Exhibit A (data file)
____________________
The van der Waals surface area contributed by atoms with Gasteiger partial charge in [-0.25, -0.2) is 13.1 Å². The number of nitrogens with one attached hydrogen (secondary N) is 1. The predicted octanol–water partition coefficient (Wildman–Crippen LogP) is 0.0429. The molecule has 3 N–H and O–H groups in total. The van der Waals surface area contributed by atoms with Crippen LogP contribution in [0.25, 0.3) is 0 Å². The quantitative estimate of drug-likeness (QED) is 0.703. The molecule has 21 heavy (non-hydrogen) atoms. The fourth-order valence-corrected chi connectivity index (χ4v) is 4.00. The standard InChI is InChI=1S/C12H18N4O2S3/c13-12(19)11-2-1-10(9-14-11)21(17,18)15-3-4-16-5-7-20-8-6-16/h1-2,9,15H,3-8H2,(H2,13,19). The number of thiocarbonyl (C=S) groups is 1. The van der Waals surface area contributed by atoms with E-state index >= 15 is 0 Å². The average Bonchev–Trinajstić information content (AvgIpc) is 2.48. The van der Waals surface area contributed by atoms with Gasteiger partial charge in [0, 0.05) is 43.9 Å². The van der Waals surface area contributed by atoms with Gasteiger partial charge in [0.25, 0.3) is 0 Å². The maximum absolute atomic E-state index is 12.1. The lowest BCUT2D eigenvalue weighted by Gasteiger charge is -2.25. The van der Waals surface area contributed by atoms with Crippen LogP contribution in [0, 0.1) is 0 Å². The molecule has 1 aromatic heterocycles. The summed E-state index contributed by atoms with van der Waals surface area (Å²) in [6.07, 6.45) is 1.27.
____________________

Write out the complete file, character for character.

The van der Waals surface area contributed by atoms with Gasteiger partial charge in [-0.25, -0.2) is 13.1 Å². The number of nitrogens with one attached hydrogen (secondary N) is 1. The predicted octanol–water partition coefficient (Wildman–Crippen LogP) is 0.0429. The molecule has 3 N–H and O–H groups in total. The van der Waals surface area contributed by atoms with Crippen LogP contribution in [0.25, 0.3) is 0 Å². The quantitative estimate of drug-likeness (QED) is 0.703. The molecule has 21 heavy (non-hydrogen) atoms. The fourth-order valence-corrected chi connectivity index (χ4v) is 4.00. The standard InChI is InChI=1S/C12H18N4O2S3/c13-12(19)11-2-1-10(9-14-11)21(17,18)15-3-4-16-5-7-20-8-6-16/h1-2,9,15H,3-8H2,(H2,13,19). The number of thiocarbonyl (C=S) groups is 1. The van der Waals surface area contributed by atoms with E-state index >= 15 is 0 Å². The average Bonchev–Trinajstić information content (AvgIpc) is 2.48. The van der Waals surface area contributed by atoms with Gasteiger partial charge in [0, 0.05) is 43.9 Å². The van der Waals surface area contributed by atoms with Gasteiger partial charge in [0.25, 0.3) is 0 Å². The maximum absolute atomic E-state index is 12.1. The lowest BCUT2D eigenvalue weighted by Gasteiger charge is -2.25. The van der Waals surface area contributed by atoms with Crippen LogP contribution in [0, 0.1) is 0 Å². The molecule has 1 aromatic heterocycles. The summed E-state index contributed by atoms with van der Waals surface area (Å²) in [6.07, 6.45) is 1.27.